Thursday, May 18, 2017

Summary of Idiopathic Thrombocytopenic Purpura

Idiopathic thrombocytopenic purpura (ITP)
, thrombocytopenia that results from immunologic platelet destruction, may be acute (postviral thrombocytopenia) or chronic (Werlhof’s disease, purpura hemorrhagica, essential thrombocytopenia, autoimmune thrombocytopenia). Acute ITP usually affects children between ages 2 and 6; chronic ITP mainly affects adults younger than age 50, especially women between ages 20 and 40.

ITP may be an autoimmune disorder because antibodies that reduce the life span of platelets have been found in nearly all patients. The spleen probably helps to remove platelets modified by the antibody. Acute ITP usually follows a viral infection, such as rubella and chickenpox, and can follow immunization with a live virus vaccine. Chronic ITP seldom follows infection and is commonly linked to immunologic disorders, such as systemic lupus erythematosus or human immunodeficiency virus infection. It’s also linked to drug reactions.

Clinical Features
Signs and symptoms of ITP common to all forms of thrombocytopenia include petechiae, ecchymoses, and mucosal bleeding from the mouth, nose, and GI tract. Generally, hemorrhage is a rare physical finding. Purpuric lesions may occur in vital organs, such as the lungs, kidneys, or brain, and may prove fatal.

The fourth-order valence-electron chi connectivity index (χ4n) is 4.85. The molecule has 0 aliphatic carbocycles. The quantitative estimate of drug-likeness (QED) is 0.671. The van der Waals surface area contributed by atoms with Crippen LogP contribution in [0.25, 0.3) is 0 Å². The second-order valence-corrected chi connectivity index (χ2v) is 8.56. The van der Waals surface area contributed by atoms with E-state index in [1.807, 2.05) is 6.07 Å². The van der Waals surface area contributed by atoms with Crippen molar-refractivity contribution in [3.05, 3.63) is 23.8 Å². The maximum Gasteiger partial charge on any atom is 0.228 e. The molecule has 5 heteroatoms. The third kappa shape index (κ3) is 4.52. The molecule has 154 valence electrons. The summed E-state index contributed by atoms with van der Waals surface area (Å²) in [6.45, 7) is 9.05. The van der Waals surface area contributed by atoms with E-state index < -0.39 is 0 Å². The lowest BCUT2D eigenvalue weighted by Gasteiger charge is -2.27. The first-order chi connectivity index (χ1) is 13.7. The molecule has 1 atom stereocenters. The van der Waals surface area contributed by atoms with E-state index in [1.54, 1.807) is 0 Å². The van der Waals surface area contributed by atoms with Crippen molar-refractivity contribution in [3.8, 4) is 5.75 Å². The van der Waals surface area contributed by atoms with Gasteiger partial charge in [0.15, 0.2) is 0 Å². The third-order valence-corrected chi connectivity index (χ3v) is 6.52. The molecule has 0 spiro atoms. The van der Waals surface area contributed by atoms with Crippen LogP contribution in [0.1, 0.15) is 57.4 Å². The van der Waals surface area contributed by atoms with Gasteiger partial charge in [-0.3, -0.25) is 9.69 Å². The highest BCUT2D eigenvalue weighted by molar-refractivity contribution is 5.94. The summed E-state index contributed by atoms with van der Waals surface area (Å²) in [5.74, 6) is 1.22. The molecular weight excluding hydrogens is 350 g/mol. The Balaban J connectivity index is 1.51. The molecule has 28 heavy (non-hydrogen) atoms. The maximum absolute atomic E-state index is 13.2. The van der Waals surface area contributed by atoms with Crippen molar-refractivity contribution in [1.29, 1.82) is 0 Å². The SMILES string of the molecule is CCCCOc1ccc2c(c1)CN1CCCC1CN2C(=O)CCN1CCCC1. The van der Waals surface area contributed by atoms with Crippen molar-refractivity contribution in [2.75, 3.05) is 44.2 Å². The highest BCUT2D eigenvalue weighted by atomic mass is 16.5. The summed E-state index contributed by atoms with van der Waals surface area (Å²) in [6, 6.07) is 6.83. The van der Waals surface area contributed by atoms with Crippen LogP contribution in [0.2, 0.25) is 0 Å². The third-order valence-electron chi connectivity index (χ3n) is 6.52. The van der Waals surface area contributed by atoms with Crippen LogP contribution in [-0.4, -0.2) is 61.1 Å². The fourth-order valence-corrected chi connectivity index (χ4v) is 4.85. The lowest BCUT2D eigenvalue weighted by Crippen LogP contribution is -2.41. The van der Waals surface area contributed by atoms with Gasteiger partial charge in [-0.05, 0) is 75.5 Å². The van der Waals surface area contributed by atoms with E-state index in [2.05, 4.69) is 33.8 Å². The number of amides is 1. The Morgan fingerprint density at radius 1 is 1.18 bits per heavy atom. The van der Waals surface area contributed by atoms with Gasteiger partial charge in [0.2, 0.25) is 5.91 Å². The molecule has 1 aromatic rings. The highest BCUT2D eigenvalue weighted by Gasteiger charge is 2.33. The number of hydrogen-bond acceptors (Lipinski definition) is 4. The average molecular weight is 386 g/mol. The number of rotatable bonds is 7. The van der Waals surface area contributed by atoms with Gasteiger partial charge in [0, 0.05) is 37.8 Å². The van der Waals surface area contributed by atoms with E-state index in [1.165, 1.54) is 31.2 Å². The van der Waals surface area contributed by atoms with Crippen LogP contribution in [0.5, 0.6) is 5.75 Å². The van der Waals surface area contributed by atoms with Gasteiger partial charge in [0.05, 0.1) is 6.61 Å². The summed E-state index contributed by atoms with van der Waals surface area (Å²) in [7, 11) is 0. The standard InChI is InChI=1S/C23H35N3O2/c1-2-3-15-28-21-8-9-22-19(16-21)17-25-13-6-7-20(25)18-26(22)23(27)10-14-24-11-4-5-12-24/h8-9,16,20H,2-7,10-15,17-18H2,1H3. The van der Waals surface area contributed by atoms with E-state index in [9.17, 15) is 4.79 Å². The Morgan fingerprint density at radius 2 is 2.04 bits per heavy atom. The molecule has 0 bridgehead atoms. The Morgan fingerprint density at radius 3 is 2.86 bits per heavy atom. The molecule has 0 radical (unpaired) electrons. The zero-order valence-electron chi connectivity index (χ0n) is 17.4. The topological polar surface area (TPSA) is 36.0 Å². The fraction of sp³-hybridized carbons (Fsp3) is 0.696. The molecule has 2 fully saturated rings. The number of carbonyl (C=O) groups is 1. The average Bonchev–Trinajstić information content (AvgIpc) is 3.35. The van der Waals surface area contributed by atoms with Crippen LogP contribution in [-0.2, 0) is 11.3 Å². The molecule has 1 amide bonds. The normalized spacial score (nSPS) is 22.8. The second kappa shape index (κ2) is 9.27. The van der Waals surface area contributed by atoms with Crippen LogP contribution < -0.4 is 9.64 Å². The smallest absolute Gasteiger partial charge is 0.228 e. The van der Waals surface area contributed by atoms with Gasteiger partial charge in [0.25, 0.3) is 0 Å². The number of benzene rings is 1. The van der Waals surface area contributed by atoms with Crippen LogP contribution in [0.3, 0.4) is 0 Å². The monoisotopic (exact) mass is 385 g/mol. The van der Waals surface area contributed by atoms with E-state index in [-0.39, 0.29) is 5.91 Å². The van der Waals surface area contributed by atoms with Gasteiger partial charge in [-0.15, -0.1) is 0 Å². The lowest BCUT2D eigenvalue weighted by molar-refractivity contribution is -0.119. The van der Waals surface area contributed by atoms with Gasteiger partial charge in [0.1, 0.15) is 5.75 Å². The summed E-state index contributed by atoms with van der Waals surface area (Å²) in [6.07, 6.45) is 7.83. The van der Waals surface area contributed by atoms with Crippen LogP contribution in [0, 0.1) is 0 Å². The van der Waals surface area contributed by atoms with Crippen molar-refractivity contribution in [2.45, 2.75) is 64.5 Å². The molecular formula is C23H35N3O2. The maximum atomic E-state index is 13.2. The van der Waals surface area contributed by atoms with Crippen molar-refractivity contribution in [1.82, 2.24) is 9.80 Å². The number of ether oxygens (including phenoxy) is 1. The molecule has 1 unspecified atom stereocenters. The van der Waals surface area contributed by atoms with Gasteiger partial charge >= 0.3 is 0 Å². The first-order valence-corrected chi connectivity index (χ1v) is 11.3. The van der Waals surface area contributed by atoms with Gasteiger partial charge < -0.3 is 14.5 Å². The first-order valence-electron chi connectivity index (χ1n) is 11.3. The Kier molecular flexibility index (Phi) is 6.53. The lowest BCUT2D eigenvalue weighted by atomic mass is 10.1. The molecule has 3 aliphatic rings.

With acute ITP, which is common in children, onset is usually sudden and without warning, causing easy bruising, epistaxis, and bleeding gums. Onset of chronic ITP is insidious.

Platelet count less than 20,000/┬Ál combined with prolonged bleeding time suggest ITP. Platelet size and morphologic appearance may be abnormal; anemia may be present if bleeding has occurred.
As in thrombocytopenia, bone marrow studies show an abundance of megakaryocytes and a shortened circulating platelet survival time (hours or days). Occasionally, platelet antibodies may be found in vitro, but this diagnosis is usually inferred from platelet survival data and the absence of an underlying disease. The patient’s immunoglobulin G level may also be increased.


Acute ITP may be allowed to run its course without intervention or may be treated with a glucocorticoid or immune globulin. 

For chronic ITP, a corticosteroid may be the initial treatment of choice. Patients who fail to respond within 1 to 4 months or who need high steroid dosage are candidates for splenectomy, which has an 85% success rate. Alternative treatments include immunosuppression, high-dose I.V. gamma globulin, and immunoabsorption apheresis using staphylococcal protein-A columns.
The patient may find complementary therapies to be helpful. He may explore such therapies with his physician.

The prognosis for acute ITP is excellent; nearly four out of five patients recover without treatment. The prognosis for chronic ITP is good; remissions lasting weeks or years are common, especially among women.

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